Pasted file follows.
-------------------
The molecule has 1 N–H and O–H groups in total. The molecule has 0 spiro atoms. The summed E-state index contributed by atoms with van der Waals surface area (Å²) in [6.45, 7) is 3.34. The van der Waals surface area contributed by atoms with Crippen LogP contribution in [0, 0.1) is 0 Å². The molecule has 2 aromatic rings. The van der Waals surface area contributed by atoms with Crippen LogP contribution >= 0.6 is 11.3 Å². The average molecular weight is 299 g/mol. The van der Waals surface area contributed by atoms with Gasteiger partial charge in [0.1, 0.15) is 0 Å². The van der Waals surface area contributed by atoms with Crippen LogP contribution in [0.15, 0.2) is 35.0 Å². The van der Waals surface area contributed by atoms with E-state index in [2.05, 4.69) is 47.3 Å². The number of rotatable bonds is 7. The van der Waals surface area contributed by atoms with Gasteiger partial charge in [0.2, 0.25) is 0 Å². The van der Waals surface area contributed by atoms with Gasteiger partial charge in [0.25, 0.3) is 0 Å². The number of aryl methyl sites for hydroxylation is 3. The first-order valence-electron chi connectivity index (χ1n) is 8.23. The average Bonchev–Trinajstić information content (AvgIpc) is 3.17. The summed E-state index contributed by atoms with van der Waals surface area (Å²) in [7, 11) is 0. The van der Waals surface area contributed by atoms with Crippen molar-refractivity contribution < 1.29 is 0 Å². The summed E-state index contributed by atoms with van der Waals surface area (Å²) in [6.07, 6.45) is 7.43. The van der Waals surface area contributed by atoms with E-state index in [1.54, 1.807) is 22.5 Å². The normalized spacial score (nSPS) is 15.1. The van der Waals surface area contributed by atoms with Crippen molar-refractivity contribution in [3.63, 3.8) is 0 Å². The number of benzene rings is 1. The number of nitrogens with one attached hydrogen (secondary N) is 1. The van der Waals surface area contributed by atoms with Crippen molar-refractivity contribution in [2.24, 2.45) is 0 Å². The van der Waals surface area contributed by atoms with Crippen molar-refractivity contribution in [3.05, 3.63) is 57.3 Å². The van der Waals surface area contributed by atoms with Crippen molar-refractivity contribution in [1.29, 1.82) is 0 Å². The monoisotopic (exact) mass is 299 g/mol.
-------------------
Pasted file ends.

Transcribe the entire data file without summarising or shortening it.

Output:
The molecule has 1 N–H and O–H groups in total. The molecule has 0 spiro atoms. The summed E-state index contributed by atoms with van der Waals surface area (Å²) in [6.45, 7) is 3.34. The van der Waals surface area contributed by atoms with Crippen LogP contribution in [0, 0.1) is 0 Å². The molecule has 2 aromatic rings. The van der Waals surface area contributed by atoms with Crippen LogP contribution >= 0.6 is 11.3 Å². The average molecular weight is 299 g/mol. The van der Waals surface area contributed by atoms with Gasteiger partial charge in [0.1, 0.15) is 0 Å². The van der Waals surface area contributed by atoms with Crippen LogP contribution in [0.15, 0.2) is 35.0 Å². The van der Waals surface area contributed by atoms with E-state index in [2.05, 4.69) is 47.3 Å². The number of rotatable bonds is 7. The van der Waals surface area contributed by atoms with Gasteiger partial charge in [0.2, 0.25) is 0 Å². The van der Waals surface area contributed by atoms with Gasteiger partial charge in [0.25, 0.3) is 0 Å². The number of aryl methyl sites for hydroxylation is 3. The first-order valence-electron chi connectivity index (χ1n) is 8.23. The average Bonchev–Trinajstić information content (AvgIpc) is 3.17. The summed E-state index contributed by atoms with van der Waals surface area (Å²) in [7, 11) is 0. The van der Waals surface area contributed by atoms with Crippen molar-refractivity contribution < 1.29 is 0 Å². The summed E-state index contributed by atoms with van der Waals surface area (Å²) in [6.07, 6.45) is 7.43. The van der Waals surface area contributed by atoms with E-state index in [1.54, 1.807) is 22.5 Å². The normalized spacial score (nSPS) is 15.1. The van der Waals surface area contributed by atoms with Crippen molar-refractivity contribution in [3.63, 3.8) is 0 Å². The number of benzene rings is 1. The number of nitrogens with one attached hydrogen (secondary N) is 1. The van der Waals surface area contributed by atoms with Crippen molar-refractivity contribution in [2.24, 2.45) is 0 Å². The van der Waals surface area contributed by atoms with Crippen molar-refractivity contribution in [3.05, 3.63) is 57.3 Å². The van der Waals surface area contributed by atoms with Crippen molar-refractivity contribution in [1.29, 1.82) is 0 Å². The monoisotopic (exact) mass is 299 g/mol.